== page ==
Hamutal Bar-Yosef

Hamutal Bar-Yosef

Hamutal Bar-Yosef is a well known Israeli born poet, the recipient of the AKUM Prize, The Tel-Aviv Prize, The Jerusalem Prize for Poetry, The WIZO Prize for the Creative Woman, The President of Israel Prize for Poetry and the Brenner Prize. Her poems have been translated into English, French, German, Russian, Ukraine, Hungarian, Italian, Turkish, Arabic and Yiddish.

She published 9 poetry collections, 6 books of literary research, short stories, a children’s book and two collections of poetry translated from Russian. A book of selected poems in Russian translation was published in St. Petersburg in 2004. Her poems in English translation (Night, Morning The Sheep Meadow Press, NY 2008) have won great success. Books of poems in Arabic, Spanish and Hungarian translation are in press.

The poetry below from Hamutal Bar-Yosef’s Night, Morning (The Sheep Meadow Press, NY 2008) in Rachel Tzvia Back’s translation.

On the Tel-Aviv Beach

On the Tel-Aviv beach I see
them and more of them.
A faceless crowded moan
pulled to the narrow pier.
Look, you say, how nice –
the sea is washing their face
and their soul straightens in the wind.
Feel how they are drawn to that rocking
deck, sniffing the distance and height,
you say and say again and you
are more beautiful than the sea
your eyes much wider.

Hamutal Bar-Yosef
© translation Rachel Tzvia Back

The Goat

On the bench in the cheap, foreign butcher shop
sat the head, not-very-large, a little curly,
of a black goat –
the kind that jumps on thin ankles
over the desert’s stone walls.
Her eye was open
and very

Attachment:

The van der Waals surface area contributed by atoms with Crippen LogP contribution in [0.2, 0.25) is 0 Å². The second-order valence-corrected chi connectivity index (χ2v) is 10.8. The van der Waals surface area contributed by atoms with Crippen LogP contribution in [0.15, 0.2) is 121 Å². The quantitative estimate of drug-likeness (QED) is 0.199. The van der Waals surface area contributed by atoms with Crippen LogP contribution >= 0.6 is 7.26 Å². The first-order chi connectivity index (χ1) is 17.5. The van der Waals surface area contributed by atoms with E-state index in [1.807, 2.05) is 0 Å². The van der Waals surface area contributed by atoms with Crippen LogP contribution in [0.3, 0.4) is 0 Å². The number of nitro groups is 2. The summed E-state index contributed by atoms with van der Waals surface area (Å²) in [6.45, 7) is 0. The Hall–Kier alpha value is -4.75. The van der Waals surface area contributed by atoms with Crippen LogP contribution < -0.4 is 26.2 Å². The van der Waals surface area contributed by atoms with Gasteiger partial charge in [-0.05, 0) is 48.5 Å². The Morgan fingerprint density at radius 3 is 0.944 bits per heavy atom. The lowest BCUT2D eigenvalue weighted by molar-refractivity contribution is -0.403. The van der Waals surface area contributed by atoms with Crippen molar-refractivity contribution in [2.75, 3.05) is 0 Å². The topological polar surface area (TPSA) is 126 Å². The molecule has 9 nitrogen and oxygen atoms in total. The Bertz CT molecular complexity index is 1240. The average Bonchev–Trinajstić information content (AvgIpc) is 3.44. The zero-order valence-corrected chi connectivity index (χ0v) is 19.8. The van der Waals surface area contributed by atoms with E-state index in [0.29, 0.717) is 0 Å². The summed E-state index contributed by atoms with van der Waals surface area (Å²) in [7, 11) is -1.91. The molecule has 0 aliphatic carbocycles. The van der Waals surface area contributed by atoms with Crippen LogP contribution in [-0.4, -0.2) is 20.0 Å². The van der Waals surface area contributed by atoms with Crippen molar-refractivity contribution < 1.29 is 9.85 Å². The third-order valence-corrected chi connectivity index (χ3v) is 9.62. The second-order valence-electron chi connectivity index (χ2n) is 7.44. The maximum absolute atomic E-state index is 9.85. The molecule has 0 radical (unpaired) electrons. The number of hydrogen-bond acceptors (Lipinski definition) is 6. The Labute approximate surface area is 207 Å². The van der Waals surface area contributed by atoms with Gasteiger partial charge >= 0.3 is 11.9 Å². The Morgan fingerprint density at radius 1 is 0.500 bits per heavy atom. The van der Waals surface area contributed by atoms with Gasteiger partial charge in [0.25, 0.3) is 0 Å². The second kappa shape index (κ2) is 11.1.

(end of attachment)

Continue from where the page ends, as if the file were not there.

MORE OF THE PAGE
Her eye was open
and tired
to death.
Her eye was open
and in it, the world
of killers.

Hamutal Bar-Yosef
© translation Rachel Tzvia Back


I betrayed the tree that held the first cradle.
I abandoned the narrow river, abused its glory.
I uprooted the black oyster shells
that understood the water’s sweetness.
I erased the blue-shadowed hills, how
I forgot
their departing song fragrant with za’tar and wild thorns.
I denied the stone that holds
the world from above
I betrayed the basalt rock
and it rolls on and on.

Hamutal Bar-Yosef
© translation Rachel Tzvia Back

A Mediterranean Love Song

I’ll marry you, clever man
of twelve breasts
and one good eye.
I’ll marry you, your voice
tasting of dates
and your palms spread to catch
my head’s hard-shelled nuts as they fall.

By chance we met under the bridal canopy
thirty years ago. They took pictures of us
and we sat down at once to grind up
yellow and red spices,
to peck at each other’s coxcomb.

Now that my heart is soft and fragrant
and doughnuts swell up in my cheeks
I say in my heart, I’ll marry you
though you never properly asked for my hand.

Hamutal Bar-Yosef
© translation Rachel Tzvia Back


Yes, with real delicacy, anonymous city,
you raped me.

You saw a large stone, sniffed it, were unimpressed.
Yes, every evening the sea held up, with Don Juan gallantry,
a revolving glass door,
never closing, opening
onto a beautiful beach, filled with people and air like beer
in a large glass absorbed into the promenade’s blood,
ringing from a public phone booth, as though
a desperate teenager is declaring his love with a rough stubbornness,
a beach becoming a dance hall, pressing one to another
all kinds of glances –

No! A small dog just jumped from a car
stopped at the traffic light
wagging her tail with desire.

How and when did you strip me of my grief –
Rapist city of balmy winds, whore?

Hamutal Bar-Yosef
© translation Rachel Tzvia Back

Like Dates

Like dates brown and swollen
bursting when pressed
at summer’s end
sucked clean
in a complete claiming
of longed for things
sweet kisses, soft and sticky.

Hamutal Bar-Yosef
© translation Rachel Tzvia Back

Published with the permission of Hamutal Bar-Yosef